Mavka: The Forest Song review: charming Ukrainian animation

Mavka in Mavka: The Forest Song.
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Directors Oleksandra Ruben and Oleg Malamuzh have created a sweet and colourful feature in Mavka: The Forest Song.

A colourful animated feature filled with magic and whimsy, Mavka: The Forest Song also has important messages at its heart. Based on the Ukrainian play The Forest Song, it begins by recounting an ancient tale.

Animated in impressionistic 2D, this introduction is reminiscent of a tapestry or storybook, similar in ways to the work of beloved Irish studio Cartoon Saloon. It establishes a world where an enchanted forest borders a human settlement, and a man comes to seek its powerful magic to save the life of his sick newborn daughter. Human greed leads to him returning with an army to steal all of the magic for himself. The damage to the forest is great, and its guardian then hides the woods from the humans, vowing to never allow them to enter again.

In the present day, now animated in intensely colourful 3D, Mavka awakens the forest at the start of spring. A magical creature, she’s stereotypically good in every single way. Naïve, super friendly, and animated with big innocent doe eyes, she also’s voiced with great enthusiasm by Laurie Hymes in the English dub. Mavka’s a simple character, but she’s likeable.

The world around her is what’s particularly interesting. The forest is full of interesting and strange magical creatures – her sidekicks especially so. Hush, voiced with complete goofiness by Marc Thompson, seems to be some kind of living tree-type being. Her animal companion – because of course, all female protagonists in animated films need one – is an inventive mix of cat and frog. They’re original ideas, and Mavka's creature design is one of its strong points.

In terms of the story, history begins to repeat itself when the wealthy and vain Kylina comes to the nearby town. She’s seeking people who are brave enough to enter the forest and bring its magic back to her. Local musician Lukas takes up the job, not out of bravery, but out of desperation. His uncle is very unwell, and he needs either money or magic to cure him. Once again, these are very simple and stereotypical characters. Kylina especially is a textbook villain. Voice actor Sarah Natochenny does a good job of conveying this, giving her a voice that contains only cruelty. As is to be expected, she has bumbling henchmen who provide some slapstick humour.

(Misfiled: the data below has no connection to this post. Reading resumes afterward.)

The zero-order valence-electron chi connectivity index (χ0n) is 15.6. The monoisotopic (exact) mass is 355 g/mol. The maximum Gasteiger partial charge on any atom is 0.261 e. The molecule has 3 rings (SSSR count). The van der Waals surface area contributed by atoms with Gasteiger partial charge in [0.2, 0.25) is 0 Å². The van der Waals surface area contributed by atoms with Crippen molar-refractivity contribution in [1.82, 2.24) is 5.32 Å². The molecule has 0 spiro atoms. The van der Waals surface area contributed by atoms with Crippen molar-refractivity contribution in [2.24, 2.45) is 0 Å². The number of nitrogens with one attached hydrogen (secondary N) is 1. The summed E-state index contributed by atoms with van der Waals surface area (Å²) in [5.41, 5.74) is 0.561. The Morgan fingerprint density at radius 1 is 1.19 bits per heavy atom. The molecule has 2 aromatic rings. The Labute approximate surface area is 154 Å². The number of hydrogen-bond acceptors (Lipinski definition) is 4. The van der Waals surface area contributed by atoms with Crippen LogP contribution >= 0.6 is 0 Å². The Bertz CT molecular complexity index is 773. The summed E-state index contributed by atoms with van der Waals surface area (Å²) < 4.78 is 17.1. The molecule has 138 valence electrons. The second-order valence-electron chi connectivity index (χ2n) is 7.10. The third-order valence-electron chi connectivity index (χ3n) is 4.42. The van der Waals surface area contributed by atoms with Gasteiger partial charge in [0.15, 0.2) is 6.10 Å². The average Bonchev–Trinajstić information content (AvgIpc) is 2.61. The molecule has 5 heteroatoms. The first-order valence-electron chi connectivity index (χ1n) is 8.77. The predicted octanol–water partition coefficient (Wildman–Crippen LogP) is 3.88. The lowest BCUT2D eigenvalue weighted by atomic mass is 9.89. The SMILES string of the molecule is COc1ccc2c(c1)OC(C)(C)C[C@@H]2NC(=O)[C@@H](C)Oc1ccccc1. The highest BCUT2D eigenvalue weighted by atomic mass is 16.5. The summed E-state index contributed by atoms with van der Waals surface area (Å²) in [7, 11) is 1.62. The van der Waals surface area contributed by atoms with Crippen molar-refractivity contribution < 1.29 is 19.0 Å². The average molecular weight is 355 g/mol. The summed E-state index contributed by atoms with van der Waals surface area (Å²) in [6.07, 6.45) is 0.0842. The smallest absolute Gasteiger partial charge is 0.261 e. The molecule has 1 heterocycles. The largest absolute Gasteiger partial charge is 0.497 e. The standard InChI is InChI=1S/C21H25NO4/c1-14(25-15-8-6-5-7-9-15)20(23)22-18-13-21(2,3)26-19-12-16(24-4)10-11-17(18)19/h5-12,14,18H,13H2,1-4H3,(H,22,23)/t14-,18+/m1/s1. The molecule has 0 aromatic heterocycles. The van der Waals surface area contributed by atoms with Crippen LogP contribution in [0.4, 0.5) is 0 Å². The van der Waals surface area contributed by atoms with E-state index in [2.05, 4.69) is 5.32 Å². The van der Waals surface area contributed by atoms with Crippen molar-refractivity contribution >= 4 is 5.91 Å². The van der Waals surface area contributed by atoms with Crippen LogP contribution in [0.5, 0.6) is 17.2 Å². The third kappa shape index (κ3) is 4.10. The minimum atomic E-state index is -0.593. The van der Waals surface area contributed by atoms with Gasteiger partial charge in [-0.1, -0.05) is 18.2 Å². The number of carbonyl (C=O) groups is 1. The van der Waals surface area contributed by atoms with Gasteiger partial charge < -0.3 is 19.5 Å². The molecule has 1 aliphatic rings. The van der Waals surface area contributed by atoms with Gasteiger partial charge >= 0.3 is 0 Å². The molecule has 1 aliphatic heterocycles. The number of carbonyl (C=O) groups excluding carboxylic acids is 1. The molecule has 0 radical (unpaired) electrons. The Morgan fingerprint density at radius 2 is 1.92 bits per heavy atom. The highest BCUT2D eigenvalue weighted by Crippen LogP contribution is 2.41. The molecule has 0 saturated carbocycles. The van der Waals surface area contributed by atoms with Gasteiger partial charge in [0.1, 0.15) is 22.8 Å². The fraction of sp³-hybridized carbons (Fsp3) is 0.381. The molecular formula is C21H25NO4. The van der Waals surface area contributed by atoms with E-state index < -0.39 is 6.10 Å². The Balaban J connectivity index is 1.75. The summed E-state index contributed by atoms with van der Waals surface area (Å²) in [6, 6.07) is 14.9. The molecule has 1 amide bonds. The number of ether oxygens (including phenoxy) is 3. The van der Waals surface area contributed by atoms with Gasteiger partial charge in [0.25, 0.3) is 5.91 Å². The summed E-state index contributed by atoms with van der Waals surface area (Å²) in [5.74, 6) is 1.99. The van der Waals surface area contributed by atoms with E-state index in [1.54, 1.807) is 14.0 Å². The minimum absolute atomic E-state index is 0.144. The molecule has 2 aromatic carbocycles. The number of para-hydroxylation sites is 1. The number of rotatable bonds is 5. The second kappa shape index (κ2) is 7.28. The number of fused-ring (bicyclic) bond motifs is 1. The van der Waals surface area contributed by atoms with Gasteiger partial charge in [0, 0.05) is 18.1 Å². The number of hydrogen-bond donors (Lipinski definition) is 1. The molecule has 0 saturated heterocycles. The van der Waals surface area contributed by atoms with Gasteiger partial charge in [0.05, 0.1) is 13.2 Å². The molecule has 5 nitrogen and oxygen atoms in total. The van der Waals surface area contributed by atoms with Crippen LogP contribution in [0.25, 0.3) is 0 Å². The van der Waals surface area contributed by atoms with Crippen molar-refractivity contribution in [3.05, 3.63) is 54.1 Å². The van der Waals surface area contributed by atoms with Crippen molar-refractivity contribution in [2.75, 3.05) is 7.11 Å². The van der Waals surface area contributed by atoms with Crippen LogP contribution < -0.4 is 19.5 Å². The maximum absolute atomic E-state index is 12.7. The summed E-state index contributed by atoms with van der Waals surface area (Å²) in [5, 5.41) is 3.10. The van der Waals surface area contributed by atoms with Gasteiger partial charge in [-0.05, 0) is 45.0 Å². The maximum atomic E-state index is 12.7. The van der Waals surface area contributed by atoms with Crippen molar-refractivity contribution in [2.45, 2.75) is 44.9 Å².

As Lukas and Mavka’s worlds become closer, there are some fish-out-of-water scenes that seem heavily inspired by the likes of Disney’s Tangled. Much like the typical character types, this lends itself to the feeling that this is something that’s been done before. The world and creatures are interesting, but the story itself is far from unique.

On a more serious note, though, Mavka has an important message about humanity needing to respect nature. With regards to the conflict between the forest folk and the humans, it’s hard to watch this and read it as anything other than a reference to the terrible ongoing Russia-Ukraine war. In fact, it’s hard not to think about that in general when watching this film. Generic or not, it’s a bit miraculous that despite the hardships Ukrainians are facing, they’re still making wonderful art like this. If you have young children that love bright animated films, Mavka: The Forest Song will certainly be enjoyed by them.

Mavka: The Forest Song is in cinemas now.

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